Nonetheless, there is surely some hope that Harvard's initiative will get the ball rolling. Why not Yale, Stanford, Chicago, NYU, and Columbia, next? And then Penn, Texas, Michigan, and Berkley? (Obviously, the order here is totally arbitrary. For all I know Michigan is the most likely "second mover.") It might happen. It could happen. Stranger things have happened!
Of course, the world of peer-reviewed journals will not be a utopia. Peer-review has its own problems. Cliquishness. Backroom deals. The entrenchment of predominate methodologies, political orientations, and areas of interests. Every time these problems are discussed, the editor of some peer reviewed journal goes nuts--claiming that they never have done anything other than ensure that each article is evaluated on its merits with blindness zealously enforced. Bullshit! (Frequent readers of legal theory blog know that my use of strong language is rare and deliberate.) And there is the really serious problem of delay in evaluation in a system where single-journal seriatum submission is required. In the new world, you would submit to the Journal of Legal Analysis and it might be six months before you are rejected--you go the second journal on your list, and now it is 18 months later and your tenure clock is running! (In any other discipline, there are cases where careers have been seriously disrupted by the simple fact that peer-reviewed journal carelessness combines in an unfortunate way for some poor soul whose work will all be coming out after they have been denied tenure.) But these costs, as heavy as they may be, are likely worth bearing.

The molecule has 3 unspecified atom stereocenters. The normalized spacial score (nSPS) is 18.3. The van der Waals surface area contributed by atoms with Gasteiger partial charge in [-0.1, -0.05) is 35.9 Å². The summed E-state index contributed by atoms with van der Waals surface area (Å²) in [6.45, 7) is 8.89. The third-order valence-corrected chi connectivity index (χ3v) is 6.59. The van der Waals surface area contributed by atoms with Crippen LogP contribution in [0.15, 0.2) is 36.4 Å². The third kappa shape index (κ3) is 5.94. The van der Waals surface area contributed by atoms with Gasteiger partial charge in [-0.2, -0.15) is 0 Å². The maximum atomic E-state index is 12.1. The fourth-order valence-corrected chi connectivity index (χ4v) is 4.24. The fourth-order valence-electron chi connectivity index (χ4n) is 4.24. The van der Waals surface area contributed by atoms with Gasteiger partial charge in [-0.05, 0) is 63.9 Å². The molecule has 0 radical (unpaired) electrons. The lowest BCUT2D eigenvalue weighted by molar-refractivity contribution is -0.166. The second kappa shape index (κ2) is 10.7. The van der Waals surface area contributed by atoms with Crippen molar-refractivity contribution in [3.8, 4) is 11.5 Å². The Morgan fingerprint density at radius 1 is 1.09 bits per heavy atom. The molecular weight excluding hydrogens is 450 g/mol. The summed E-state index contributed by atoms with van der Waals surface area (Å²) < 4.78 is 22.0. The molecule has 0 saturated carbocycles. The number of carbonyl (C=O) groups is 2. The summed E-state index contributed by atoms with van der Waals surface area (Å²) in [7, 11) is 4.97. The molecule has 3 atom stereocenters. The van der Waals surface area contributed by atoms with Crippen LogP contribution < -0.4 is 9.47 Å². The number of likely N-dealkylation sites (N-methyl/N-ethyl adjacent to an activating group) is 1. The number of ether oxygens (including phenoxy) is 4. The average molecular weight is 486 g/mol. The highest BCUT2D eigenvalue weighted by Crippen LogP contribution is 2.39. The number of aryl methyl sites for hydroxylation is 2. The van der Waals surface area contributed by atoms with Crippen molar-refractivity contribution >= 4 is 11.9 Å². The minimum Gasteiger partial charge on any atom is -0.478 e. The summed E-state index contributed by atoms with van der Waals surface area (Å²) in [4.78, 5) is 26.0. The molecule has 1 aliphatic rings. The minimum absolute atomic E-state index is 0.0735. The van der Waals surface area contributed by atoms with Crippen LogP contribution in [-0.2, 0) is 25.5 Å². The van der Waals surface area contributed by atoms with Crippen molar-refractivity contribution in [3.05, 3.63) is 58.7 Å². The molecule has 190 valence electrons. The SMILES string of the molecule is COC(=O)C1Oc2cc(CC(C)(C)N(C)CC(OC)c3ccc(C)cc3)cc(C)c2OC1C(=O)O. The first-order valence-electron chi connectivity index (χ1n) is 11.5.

Of course, there are many other issues. The legal academy just might be on the brink of growing up and moving to peer review, just as the disintermediation is underming the significance of editorial boards. I've discussed this in Download It While Its Hot: Open Access and Legal Scholarship. But that is a topic for another day.
Meanwhile, I eagerly await the first issue of the Journal of Legal Analysis.
P.P.S. A brief description of the prior Harvard effort can be found here: Jennifer Carter, "The Rise and Rise of Specialty Law Journals at Harvard Law School" at 26-28.